Although the Cuesta Grade improvement project was technically completed in October 2003, construction crews are back on Highway 101 this summer fixing a damaged section. Caltrans officials deny that the original project was poorly designed or constructed.
Instead officials attribute the need for repairs to an unforeseen "preexisting slide condition inside the hill [that was] exacerbated by an incredible amount of water," said Marta Bortner, Caltrans public information officer.
The city of San Luis Obispo received 40.89 inches of rain last water-year, which started in July '04 and ended in June '05. That's more than 17 inches over the average yearly rainfall of 23.40 inches, according to the Western Regional Climate Center.
The heavy rains triggered a slide on the eastern side of the northbound lane of the Cuesta Grade. Bortner said the slide did not damage the highway, but there was enough rock debris coming off the hill side to force Caltrans to close the newly built third lane and line the highway with seatrains, or cargo containers. The large metal containers, attached together like Legos, were installed to temporarily block debris from falling into the road and traffic, said Bortner.
Once the heavy rains quit, Caltrans brought in geologists and structural engineers to study the situation. According to Bortner, Caltrans officials found a slide plane high on the slope above the area that actually slid out last year. Slide planes can exist below the surface of the ground, said Bortner.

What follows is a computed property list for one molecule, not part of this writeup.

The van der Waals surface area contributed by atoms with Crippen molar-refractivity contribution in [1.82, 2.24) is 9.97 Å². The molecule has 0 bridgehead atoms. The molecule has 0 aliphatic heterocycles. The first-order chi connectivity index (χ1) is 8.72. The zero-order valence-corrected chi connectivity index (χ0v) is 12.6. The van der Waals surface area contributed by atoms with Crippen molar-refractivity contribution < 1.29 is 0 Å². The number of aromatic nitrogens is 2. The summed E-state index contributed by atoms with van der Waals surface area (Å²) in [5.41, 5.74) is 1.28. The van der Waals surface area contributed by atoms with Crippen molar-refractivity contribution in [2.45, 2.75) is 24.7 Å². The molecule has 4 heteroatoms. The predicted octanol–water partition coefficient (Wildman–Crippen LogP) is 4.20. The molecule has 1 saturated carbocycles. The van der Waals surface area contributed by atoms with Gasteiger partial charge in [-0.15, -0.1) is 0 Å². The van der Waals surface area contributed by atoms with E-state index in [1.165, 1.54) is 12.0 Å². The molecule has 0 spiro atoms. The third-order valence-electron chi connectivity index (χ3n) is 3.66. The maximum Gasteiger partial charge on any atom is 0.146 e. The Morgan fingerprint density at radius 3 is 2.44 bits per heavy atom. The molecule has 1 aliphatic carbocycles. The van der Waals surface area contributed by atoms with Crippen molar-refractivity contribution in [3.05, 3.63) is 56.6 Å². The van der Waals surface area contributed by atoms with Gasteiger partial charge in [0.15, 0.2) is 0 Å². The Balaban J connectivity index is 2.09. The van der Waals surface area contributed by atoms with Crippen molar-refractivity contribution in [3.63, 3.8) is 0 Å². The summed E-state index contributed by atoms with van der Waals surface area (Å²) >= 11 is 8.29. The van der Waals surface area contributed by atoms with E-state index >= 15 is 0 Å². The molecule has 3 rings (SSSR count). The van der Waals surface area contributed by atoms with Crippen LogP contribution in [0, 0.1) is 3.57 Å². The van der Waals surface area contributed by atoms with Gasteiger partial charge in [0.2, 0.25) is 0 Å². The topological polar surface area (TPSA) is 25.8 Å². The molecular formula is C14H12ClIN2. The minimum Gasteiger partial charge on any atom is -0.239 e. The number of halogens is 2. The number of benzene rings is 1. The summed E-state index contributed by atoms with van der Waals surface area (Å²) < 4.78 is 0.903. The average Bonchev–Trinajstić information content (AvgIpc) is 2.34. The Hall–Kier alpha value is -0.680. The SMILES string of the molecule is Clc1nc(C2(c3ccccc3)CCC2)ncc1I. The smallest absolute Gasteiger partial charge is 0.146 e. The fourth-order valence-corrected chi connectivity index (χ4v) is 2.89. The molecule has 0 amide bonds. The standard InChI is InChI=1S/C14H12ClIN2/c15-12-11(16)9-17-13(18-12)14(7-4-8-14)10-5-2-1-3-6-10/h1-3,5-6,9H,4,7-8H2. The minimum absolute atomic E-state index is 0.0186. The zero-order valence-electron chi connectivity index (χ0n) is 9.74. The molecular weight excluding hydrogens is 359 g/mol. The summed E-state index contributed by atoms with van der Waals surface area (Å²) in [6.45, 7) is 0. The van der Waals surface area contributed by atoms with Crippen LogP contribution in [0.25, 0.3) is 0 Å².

Which raises the question, why didn't the original Cuesta Grade design accommodate the slide planes?
"What [the engineers] did was the best design they could with the limited information they had at the time," said Bortner. "Always when you work with these types of hills you're going to run into subterranean stuff you didn't know was there."
Caltrans officials put out bids this spring for the Cuesta Grade Improvement project, with plans to remedy the slide. Once engineers finished with the design, processed the paperwork, and accepted a bid, construction crews were able to begin the project on July 11. Caltrans will use $3 million from an emergency account to fund a "soil nail wall" that will stop the slide plane from dropping debris on the new third lane.
Bortner said the wall will anchor the slope and include an aesthetic treatment as well.
Caltrans will spend over $25 million in road repairs in SLO, Monterey, and Santa Barbara counties after last year's rains. Road damage in Santa Barbara County is eligible for federal relief funding due to a presidential disaster declaration. The $3 million required to fix the Grade comes out of an emergency fund, Bortner said.
The Cuesta Grade project was started in 1999 and completed in 2003. The project cost $45 million, with $35 million spent on construction.
Since the partial closure of the third northbound lane last spring, Bortner said the heaviest traffic occurred last weekend during the Mid-State Fair when a chemical spill on I-5 diverted additional traffic to 101.
Bortner compared to the improvement project on the Grade to the annual slide repair work on Highway 1 around Big Sur. But unlike that situation, Bortner said that once the current project on the Grade is completed it shouldn't require any more work.
The improvement project is scheduled to be completed by the end of November and the third lane will be opened by next year, said Bortner.
Staff Writer John Peabody can be reached at firstname.lastname@example.org.